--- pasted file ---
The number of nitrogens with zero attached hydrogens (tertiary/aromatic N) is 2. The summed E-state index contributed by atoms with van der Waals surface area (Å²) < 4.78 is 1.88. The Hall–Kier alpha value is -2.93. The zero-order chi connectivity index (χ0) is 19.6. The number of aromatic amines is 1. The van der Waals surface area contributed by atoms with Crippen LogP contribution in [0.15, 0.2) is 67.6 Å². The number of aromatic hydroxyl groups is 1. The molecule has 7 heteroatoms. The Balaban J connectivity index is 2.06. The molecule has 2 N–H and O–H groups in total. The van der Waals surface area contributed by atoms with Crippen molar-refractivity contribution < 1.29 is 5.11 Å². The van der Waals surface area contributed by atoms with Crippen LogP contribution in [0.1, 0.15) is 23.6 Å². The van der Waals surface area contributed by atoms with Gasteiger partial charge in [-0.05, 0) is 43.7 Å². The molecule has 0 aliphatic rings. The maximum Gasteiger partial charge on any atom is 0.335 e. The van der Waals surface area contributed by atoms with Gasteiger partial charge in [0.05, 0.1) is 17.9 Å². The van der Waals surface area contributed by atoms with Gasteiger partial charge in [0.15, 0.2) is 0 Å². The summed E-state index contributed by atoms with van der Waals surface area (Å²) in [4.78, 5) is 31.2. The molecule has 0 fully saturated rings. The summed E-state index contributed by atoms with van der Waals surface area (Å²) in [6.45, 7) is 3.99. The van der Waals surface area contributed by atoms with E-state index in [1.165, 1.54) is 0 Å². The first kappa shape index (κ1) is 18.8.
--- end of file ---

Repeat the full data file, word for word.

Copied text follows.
The number of nitrogens with zero attached hydrogens (tertiary/aromatic N) is 2. The summed E-state index contributed by atoms with van der Waals surface area (Å²) < 4.78 is 1.88. The Hall–Kier alpha value is -2.93. The zero-order chi connectivity index (χ0) is 19.6. The number of aromatic amines is 1. The van der Waals surface area contributed by atoms with Crippen LogP contribution in [0.15, 0.2) is 67.6 Å². The number of aromatic hydroxyl groups is 1. The molecule has 7 heteroatoms. The Balaban J connectivity index is 2.06. The molecule has 2 N–H and O–H groups in total. The van der Waals surface area contributed by atoms with Crippen molar-refractivity contribution < 1.29 is 5.11 Å². The van der Waals surface area contributed by atoms with Crippen LogP contribution in [0.1, 0.15) is 23.6 Å². The van der Waals surface area contributed by atoms with Gasteiger partial charge in [-0.05, 0) is 43.7 Å². The molecule has 0 aliphatic rings. The maximum Gasteiger partial charge on any atom is 0.335 e. The van der Waals surface area contributed by atoms with Gasteiger partial charge in [0.05, 0.1) is 17.9 Å². The van der Waals surface area contributed by atoms with Gasteiger partial charge in [0.15, 0.2) is 0 Å². The summed E-state index contributed by atoms with van der Waals surface area (Å²) in [4.78, 5) is 31.2. The molecule has 0 fully saturated rings. The summed E-state index contributed by atoms with van der Waals surface area (Å²) in [6.45, 7) is 3.99. The van der Waals surface area contributed by atoms with E-state index in [1.165, 1.54) is 0 Å². The first kappa shape index (κ1) is 18.8.